Smoking Effects on Women’s Health | Blog

Harmful Effects of Smoking On Women Health

Harmful Effects of Smoking On Women Health

by: Dr. Pooja Mehta
Sr. Consultant - Obstetrics & Gynecology

Smoking has serious adverse effects on a woman’s health but the good news is that it is never too late to reap the benefits of quitting. The younger you are when you stop smoking, greater are the chances of living a longer and healthy life! Smoking is said to affect the fertility rates and cause an imbalance of the hormones. It is also said to be the prime reason of early menopause and can lead to a number of other health ailments such as cancer, lung disease, COPD, etc.

Harmful Effects of Smoking in Women can be Enumerated as follows:

  1. Effects on Reproductive System 
  • Causes difficulty in conceiving.
  • Causes abortion (miscarriage), preterm deliveries, low birth weight babies, stillbirth defects in a baby like a cleft lip. They also have a higher chance of losing their baby before it is born. There is an increased risk of SIDS (sudden infant death syndrome, also called “crib death”) in babies born to women smokers.
  1. Hormonal Effects

Smoking can cause low estrogen levels leading to early menopause and poor bone health and risk of fractures and osteoporosis.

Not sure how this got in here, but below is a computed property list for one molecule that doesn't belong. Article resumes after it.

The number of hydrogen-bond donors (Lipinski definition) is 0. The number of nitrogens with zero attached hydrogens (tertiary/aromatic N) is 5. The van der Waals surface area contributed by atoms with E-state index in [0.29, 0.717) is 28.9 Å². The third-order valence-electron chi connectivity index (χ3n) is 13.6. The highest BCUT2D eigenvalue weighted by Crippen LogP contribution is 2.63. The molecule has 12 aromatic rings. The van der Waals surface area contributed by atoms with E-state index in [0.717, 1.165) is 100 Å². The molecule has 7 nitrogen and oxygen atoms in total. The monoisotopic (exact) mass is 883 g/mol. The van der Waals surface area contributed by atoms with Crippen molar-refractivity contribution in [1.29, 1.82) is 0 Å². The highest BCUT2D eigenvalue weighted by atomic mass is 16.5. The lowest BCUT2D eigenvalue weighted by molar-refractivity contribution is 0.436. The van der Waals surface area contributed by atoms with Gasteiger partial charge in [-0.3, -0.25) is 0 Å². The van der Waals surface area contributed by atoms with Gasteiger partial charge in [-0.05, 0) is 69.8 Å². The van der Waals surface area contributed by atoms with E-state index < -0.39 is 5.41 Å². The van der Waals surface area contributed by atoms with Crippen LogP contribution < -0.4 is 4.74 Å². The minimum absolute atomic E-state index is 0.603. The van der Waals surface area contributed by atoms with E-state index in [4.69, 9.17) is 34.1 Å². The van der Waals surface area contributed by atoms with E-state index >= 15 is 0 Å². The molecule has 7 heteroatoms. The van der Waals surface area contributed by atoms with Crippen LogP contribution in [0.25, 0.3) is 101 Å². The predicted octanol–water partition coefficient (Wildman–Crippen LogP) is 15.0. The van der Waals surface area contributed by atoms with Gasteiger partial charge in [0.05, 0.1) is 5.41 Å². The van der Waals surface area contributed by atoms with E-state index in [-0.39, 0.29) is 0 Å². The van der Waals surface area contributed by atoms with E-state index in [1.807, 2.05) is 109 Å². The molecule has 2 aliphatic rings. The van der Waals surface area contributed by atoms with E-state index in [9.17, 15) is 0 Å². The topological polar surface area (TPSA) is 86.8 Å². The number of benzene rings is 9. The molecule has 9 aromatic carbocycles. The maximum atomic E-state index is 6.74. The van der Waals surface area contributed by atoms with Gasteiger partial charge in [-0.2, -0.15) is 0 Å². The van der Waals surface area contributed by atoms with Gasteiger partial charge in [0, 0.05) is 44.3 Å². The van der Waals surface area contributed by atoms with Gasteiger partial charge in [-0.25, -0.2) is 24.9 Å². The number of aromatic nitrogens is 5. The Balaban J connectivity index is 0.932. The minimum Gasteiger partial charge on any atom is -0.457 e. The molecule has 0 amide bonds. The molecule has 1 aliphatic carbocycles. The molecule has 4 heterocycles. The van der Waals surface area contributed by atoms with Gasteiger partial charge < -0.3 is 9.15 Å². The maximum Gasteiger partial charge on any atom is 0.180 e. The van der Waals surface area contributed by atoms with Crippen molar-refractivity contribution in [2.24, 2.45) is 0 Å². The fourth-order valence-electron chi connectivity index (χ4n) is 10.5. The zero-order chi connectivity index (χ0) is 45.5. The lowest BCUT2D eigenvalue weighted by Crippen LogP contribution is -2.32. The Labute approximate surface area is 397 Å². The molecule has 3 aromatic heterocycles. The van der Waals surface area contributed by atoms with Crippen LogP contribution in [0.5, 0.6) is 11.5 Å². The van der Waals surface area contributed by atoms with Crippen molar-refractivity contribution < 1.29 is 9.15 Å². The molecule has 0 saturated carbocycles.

1. Cancer

Smoking can lead to increased risk of cervical, vulvar, colon-rectum, mouth, tongue, stomach and liver cancer.

  1. Heart Disease and High BP 

Smoking causes blood vessels to become weak leading to blockages and rupture of vessels wall causing heart attacks and strokes.

  1. Effects on Eyes

Smoking causes cataracts and vision loss.

  1. Menopause and Menstrual Problema 

Smokers are more likely than non-smokers to go through menopause at a younger age, and they may have worse symptoms of menopause. Women who smoke have irregular and painful periods.

  1. Decreased Bone Density 

Women who have gone through menopause and who smoke have lower bone density. This means they have a higher chance of breaking a hip than women who do not smoke.

  1. Type II Diabetes

The risk is increased by 30-40% in active smokers.

  1. Rheumatoid Arthritis: Women who smoke are more likely to get rheumatoid arthritis. RA is an inflammatory disease of the joints in which the joint are swelled.
  2. Dental Health:

Smoking badly affects the health of gums and teeth. Smoking is linked to gum disease, which may lead to bone and tooth loss.

  1. Breathing Problems:

Teen girls who smoke have lungs that don’t grow as much as non-smokers’ lungs, and adult women who smoke have lungs that don’t work as well as non-smokers’ lungs.


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